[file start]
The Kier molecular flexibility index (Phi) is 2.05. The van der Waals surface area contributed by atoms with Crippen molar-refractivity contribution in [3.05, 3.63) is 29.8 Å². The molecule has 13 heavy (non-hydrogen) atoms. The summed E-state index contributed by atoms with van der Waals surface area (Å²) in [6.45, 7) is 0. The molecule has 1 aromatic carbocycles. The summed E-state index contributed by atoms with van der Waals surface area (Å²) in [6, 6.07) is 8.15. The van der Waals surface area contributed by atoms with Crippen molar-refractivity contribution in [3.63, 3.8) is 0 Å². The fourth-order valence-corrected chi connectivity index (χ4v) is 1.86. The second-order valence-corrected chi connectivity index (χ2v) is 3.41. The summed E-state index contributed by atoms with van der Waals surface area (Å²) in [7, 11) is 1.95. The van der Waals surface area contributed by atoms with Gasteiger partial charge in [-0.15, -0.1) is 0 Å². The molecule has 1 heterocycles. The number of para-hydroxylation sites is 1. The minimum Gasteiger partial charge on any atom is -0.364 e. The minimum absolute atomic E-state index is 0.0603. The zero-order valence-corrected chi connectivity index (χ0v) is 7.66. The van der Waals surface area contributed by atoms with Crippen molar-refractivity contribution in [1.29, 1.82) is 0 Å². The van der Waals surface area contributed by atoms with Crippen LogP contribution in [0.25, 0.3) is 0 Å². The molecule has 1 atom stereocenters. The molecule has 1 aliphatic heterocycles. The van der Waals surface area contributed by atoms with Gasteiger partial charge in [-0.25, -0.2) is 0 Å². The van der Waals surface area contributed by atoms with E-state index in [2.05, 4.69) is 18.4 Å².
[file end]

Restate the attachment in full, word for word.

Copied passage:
The Kier molecular flexibility index (Phi) is 2.05. The van der Waals surface area contributed by atoms with Crippen molar-refractivity contribution in [3.05, 3.63) is 29.8 Å². The molecule has 13 heavy (non-hydrogen) atoms. The summed E-state index contributed by atoms with van der Waals surface area (Å²) in [6.45, 7) is 0. The molecule has 1 aromatic carbocycles. The summed E-state index contributed by atoms with van der Waals surface area (Å²) in [6, 6.07) is 8.15. The van der Waals surface area contributed by atoms with Crippen molar-refractivity contribution in [3.63, 3.8) is 0 Å². The fourth-order valence-corrected chi connectivity index (χ4v) is 1.86. The second-order valence-corrected chi connectivity index (χ2v) is 3.41. The summed E-state index contributed by atoms with van der Waals surface area (Å²) in [7, 11) is 1.95. The van der Waals surface area contributed by atoms with Gasteiger partial charge in [-0.15, -0.1) is 0 Å². The molecule has 1 heterocycles. The number of para-hydroxylation sites is 1. The minimum Gasteiger partial charge on any atom is -0.364 e. The minimum absolute atomic E-state index is 0.0603. The zero-order valence-corrected chi connectivity index (χ0v) is 7.66. The van der Waals surface area contributed by atoms with Crippen molar-refractivity contribution in [1.29, 1.82) is 0 Å². The van der Waals surface area contributed by atoms with Crippen LogP contribution in [0.25, 0.3) is 0 Å². The molecule has 1 atom stereocenters. The molecule has 1 aliphatic heterocycles. The van der Waals surface area contributed by atoms with Gasteiger partial charge in [-0.25, -0.2) is 0 Å². The van der Waals surface area contributed by atoms with E-state index in [2.05, 4.69) is 18.4 Å².